If breaking up has you spun out and insecure, remember that your worth isn’t found in the validation or commitment of someone else. Be mindful, irrational insecurities can become catastrophic and if not dealt with, can destroy even the most promising relationships in the future.

      The most vital question to ask yourself when dating is, does your partner make you better?

      The end of your relationship may have you recognizing unhealthy behaviors of your own; this is the time you should work on that. Hurt people, hurt people. So, we have to make a conscious effort not to perpetuate harmful patterns. Let’s face it, thanks to our culture today, we’ve already been set up for failure while dating and generally have bad habits.

      For example, we are a generation that shows disinterest by ghosting and swiping left. We spend our lives behind screens; excited by the implicit affirmation of texts, likes and story views. We focus on capturing (and recapturing) our every activity, rather than being present in the moment and engaging with the ones we’re with. We treat our partners casually because we rely on the illusion that there are endless options or more perfect people out there. We develop distractions rather than priorities. We care more about the optics of our relationship status than we do our actual relationship status; after all, labels and commitment terrify us.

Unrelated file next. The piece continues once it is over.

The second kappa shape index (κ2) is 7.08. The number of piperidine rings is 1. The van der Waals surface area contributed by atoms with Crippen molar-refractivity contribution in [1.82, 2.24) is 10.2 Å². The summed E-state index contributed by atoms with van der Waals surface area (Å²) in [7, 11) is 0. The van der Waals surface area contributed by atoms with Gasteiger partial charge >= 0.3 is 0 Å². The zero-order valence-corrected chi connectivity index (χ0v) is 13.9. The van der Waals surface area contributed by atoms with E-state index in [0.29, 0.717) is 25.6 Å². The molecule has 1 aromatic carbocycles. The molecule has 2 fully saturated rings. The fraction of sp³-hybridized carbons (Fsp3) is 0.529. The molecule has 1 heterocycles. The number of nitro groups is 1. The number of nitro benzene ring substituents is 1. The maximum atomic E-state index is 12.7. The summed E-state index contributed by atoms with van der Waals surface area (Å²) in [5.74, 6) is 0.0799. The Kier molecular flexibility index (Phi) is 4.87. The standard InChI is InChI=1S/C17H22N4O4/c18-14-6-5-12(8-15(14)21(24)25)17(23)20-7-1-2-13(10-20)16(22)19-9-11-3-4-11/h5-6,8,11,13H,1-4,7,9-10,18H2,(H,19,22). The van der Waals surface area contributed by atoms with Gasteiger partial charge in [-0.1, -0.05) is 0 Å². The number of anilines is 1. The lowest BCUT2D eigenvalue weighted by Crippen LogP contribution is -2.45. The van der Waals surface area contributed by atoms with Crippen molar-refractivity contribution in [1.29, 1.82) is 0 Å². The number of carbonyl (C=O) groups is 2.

Most relationship problems stem from our tendencies to operate through fear rather than love. We take all of our previous mistakes and the fears we have, bury them under the highlight reel of our lives, and make ourselves about as transparent as our Insta profiles. We carry on like we have it all together, knowing perfectly well that our behavior is unhealthy.

      Learning to deal with our emotions

      Studies show that 46% of Americans are lonely. Zoom in on millennials and that number is almost doubled, 80% are said to feel alone. However, many of our social practices are catalysts to this dilemma. We share an inability to effectively communicate, reveal our true selves or find lasting fulfilling relationships; creating cycles of ambiguous, short-lived connections.